Westfield haunts

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Occurrences in historical sites in Westfield lead some to believe paranormal activity is a reality

The present location of Jan’s Village Pizza and Erica’s used to be one cafeteria, Pickett’s Cafeteria. A few who work in the building or go on Ghost Tours past Union Street claim to have seen ghosts or ghost activity around the area. (Photo by Katy Frantz)

Jan Miller, owner of Jan’s Village Pizza, would like to say that everything that could be considered paranormal activity is coincidental. Yet, it’s hard for her to be sure when the abnormal becomes a normal occurrence in the building housing her Westfield pizzeria at Union Street and U.S. 32.

“I question myself on that sometimes, you know,” Miller said with a sigh. “We’ve just had strange occurrences.”

Jan and her husband, Steve Miller, opened the pizza parlor in downtown Westfield about 12 years ago, as an expansion of their business in Sheridan.

The history of the building is hard to trace. It was thought that before Pickett’s Cafeteria, the building used to be Thunderburg’s Grocery store. It’s a local legend that the upstairs also could have been a brothel or linked with the Underground Railroad.

The building is old. Rafters found in the basement of the corner restaurant were dated to the pre-civil war period. It is still up for question whether the rafters used to be a part of the building or not.

“Whether they were the original rafters put in that building, or used to build a building that came from somewhere else, no one seems to know,” said Miller. “It is old and historic.”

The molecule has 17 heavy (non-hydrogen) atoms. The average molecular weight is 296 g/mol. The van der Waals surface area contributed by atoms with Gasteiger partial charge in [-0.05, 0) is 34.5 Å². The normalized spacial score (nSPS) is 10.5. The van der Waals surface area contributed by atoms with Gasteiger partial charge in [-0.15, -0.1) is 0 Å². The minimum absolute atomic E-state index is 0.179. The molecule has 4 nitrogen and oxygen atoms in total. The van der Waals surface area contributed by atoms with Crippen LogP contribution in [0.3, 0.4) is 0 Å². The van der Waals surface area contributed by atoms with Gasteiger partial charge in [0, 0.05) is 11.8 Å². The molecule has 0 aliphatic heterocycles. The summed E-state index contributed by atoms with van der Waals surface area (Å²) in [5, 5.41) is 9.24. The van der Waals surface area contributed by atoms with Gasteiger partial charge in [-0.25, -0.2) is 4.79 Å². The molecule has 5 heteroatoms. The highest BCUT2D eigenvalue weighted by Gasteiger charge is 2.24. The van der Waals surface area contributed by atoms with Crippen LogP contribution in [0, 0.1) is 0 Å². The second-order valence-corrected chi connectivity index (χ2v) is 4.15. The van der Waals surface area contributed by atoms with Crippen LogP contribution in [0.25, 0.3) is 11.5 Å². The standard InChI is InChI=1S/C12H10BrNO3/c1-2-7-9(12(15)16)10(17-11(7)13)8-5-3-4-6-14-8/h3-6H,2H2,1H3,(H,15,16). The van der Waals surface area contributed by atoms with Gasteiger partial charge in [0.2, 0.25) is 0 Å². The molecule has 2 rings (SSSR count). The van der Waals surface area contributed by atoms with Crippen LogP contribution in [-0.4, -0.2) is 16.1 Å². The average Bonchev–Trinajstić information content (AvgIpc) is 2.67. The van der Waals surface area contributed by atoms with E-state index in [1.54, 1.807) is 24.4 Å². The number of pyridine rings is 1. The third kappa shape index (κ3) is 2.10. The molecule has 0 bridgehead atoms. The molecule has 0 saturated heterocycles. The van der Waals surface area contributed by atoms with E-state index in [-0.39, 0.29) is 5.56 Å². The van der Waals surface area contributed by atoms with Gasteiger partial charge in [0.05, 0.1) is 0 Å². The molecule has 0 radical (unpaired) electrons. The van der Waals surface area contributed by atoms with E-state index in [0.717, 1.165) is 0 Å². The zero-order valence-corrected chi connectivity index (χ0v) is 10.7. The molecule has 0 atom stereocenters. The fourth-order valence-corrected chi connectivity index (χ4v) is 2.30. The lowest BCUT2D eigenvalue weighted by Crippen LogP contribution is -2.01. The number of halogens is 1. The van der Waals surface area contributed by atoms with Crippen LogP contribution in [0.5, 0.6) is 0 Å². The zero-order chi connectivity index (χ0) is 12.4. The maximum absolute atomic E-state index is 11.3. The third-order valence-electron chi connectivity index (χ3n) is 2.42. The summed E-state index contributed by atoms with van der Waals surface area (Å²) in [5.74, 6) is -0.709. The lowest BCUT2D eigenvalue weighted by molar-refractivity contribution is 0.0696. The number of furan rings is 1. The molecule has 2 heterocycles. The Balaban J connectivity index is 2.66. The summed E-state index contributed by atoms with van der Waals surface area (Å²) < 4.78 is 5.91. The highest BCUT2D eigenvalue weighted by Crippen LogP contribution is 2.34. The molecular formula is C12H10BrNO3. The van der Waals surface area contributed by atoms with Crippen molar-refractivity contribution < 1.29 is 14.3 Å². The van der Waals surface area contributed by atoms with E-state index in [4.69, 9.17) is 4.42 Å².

The Millers laugh occurrences off, most of the time. They’ve never felt threatened, and sometimes jokingly blame the happenings on the ghost of the late owner of the Pickett Cafeteria. Yet some things have happened that they can’t ignore.

One Halloween, FOX 59 was doing a program on “spooky things.” The program was filmed, but the real shock came after the videotaping was over.

At the time there was a stubborn door that led upstairs to the storage unit. Miller said it always took a tremendous effort to shut the door. But this time, when all the reporters had filed out through the door, it just slammed shut behind the last reporter.

“There was no way,” she said. “You had to physically push it hard to get it to rub against that sidewalk and make it close; and it just slammed shut. [The reporter] refused to go back up to get her equipment.”

That was just one example of the activity that goes on in the building.

Nicole Kobrowski, who conducts historic ghost walks through Westfield, has talked with young ladies who worked at Jan’s Village Pizza. Some of the girls would be alone in the building and hear fingers snapping or their names being called.

“One girl, I recall, was a target,” said Kobrowski. “She said she would feel someone blowing on her neck or touch her hand.”

Kobrowski, along with her husband, Michael, conducted an investigation on Jan’s Village Pizza several years ago. While they believe in the paranormal, they conduct their research and investigations with a commonsense approach.

Equipped with cameras, heat sensors and other ghost-detecting technology, the Kobrowski team went upstairs and in the basement of the building. Based on their findings, the team thought they had discovered some “real hot spots.”

Kobrowski recently published the book “Ghosts of Westfield.” Miller, who has read the book, says it is a compelling read as it rehearses ghost stories linked with the history of Westfield.

“I believe when we die we go; we’re gone,” she said. “But [the Kobrowskis]say there’s a lot of energy forces that are proving something is there. I don’t know how you explain that. It’s one of those supernatural things.”

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